In any case, the pace of “reform” has been frenetic, due in no small part to the considerable presence of young policy makers who have limited experience.  And, once the young have solved the health care issue, there will be other public policy issues to be addressed.  The pace of “change” has been so fast and so profound, one has to wonder what the Obama administration has planned for the next 3 1/2 years.

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Hank Johnson Town Hall Meeting, August, 2009

Hank Johnson Town Hall Meeting, August, 2009

It has been said that whatever the State of California is, that will be the state of the United States in five years.  Lucky us; political gridlock, issuing IOU’s to State vendors and awash with people who are not citizens of the United States.  And, with the upcoming census, this promises to become worse.  To wit:

“California could get nine House seats it doesn’t deserve because illegal aliens will be counted in 2010.

And:

According to the latest American Community Survey, California has 5,622,422 noncitizens in itspopulation of 36,264,467.

Further, the Obama administration is talking about controlling the 2010 census rather than the usual agency, the Department of Commerce.  In short, something fast is going on here and one gets the impression that the current debate about health care is designed to be a distraction from what is really going on.  In addition to the census issues, there is also the fact that the economy appears to be on the verge of recovery and only 10% of the “stimulus” funds have been spent.  Likewise, the Cash for Clunkers program was meant to last until November, but blew through its 1 $Billion allocation in under a week.

The “U. S. will be like California in five years” appears to be closer to “two years” at the rate of current spending.  Likewise, the political leadership is from California and from the region.  House Speaker Nancy Pelosi is from San Francisco, California.  Senate Majority Leader Harry Reid is from Nevada.  The current health care reform in the House of Representatives is being led by my favorite limousine liberal, Henry Waxman, who hails from Beverly Hills, California.  California has given us a lot of things over the last century, from Walt Disney to Charles Manson, movie stars and swimming pools, to state mandated electricity utility restructuring leading to brownouts and so much more.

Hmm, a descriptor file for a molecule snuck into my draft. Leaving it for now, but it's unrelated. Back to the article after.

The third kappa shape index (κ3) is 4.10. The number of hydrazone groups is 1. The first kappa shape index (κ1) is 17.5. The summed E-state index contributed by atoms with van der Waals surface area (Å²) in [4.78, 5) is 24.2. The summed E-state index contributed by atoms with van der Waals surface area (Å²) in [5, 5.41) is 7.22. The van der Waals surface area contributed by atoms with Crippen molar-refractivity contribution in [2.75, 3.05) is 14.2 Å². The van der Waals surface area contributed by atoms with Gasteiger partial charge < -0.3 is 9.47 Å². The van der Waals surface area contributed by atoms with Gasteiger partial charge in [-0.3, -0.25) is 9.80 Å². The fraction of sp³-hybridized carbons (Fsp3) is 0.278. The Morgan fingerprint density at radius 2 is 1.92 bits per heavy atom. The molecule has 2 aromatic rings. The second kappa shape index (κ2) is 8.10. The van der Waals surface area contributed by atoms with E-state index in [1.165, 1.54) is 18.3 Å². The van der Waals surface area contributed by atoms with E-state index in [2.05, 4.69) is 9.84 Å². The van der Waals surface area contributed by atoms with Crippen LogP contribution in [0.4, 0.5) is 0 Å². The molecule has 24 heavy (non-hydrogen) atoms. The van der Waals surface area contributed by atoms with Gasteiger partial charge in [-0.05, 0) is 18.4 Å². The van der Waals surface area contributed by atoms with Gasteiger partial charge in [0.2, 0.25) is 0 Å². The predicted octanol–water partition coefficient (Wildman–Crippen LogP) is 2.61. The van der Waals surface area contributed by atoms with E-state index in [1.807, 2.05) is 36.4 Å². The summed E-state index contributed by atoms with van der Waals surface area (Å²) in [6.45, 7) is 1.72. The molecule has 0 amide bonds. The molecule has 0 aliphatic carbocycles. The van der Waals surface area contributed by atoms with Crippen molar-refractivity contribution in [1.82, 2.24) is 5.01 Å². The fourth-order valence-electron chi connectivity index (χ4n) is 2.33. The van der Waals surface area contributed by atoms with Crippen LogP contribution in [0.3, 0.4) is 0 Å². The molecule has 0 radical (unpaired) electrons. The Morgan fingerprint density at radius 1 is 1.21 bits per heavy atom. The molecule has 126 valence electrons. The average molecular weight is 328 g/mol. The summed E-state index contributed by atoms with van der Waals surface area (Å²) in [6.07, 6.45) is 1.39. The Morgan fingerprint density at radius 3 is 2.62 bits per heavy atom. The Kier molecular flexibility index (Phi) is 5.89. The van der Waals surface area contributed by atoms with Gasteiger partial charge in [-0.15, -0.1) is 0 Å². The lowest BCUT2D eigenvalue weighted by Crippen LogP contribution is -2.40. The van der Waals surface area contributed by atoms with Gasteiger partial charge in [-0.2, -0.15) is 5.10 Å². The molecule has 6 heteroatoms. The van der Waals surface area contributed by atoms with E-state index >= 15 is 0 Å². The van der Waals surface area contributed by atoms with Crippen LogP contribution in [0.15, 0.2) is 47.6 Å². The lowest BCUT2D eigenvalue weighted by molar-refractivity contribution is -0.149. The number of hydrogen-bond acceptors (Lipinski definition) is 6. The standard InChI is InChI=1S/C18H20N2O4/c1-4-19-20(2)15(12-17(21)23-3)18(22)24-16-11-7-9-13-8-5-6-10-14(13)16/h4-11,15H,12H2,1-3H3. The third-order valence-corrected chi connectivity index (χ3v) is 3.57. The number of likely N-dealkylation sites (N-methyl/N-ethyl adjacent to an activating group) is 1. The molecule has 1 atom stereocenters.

Now comes the national health care debate; yes, things probably need some work, but you have to wonder why such an important issue that affects so many people would have been undertaken under such circumstances.  One would think that the powerful Democratic Party would have first gained consensus and then built legislation around that.  No, instead we get television coverage of people yelling at each other, a reflection of television itself.  We get the President speaking at a “town hall” so stacked that seldom was heard a discouraging word.  The President had to prod for some skeptical questions, but considering that everybody present in that hall that day had been admitted only after it was established that they were loyal to the Democratic Party and/or the President himself, there could not have been a difficult question raised  This event included a grade school child asking a scripted question; as it turns out, this innocent is the daughter of a woman who was “an early Obama supporter and donor in Massachusetts during the presidential election.” Another great moment for our Republic.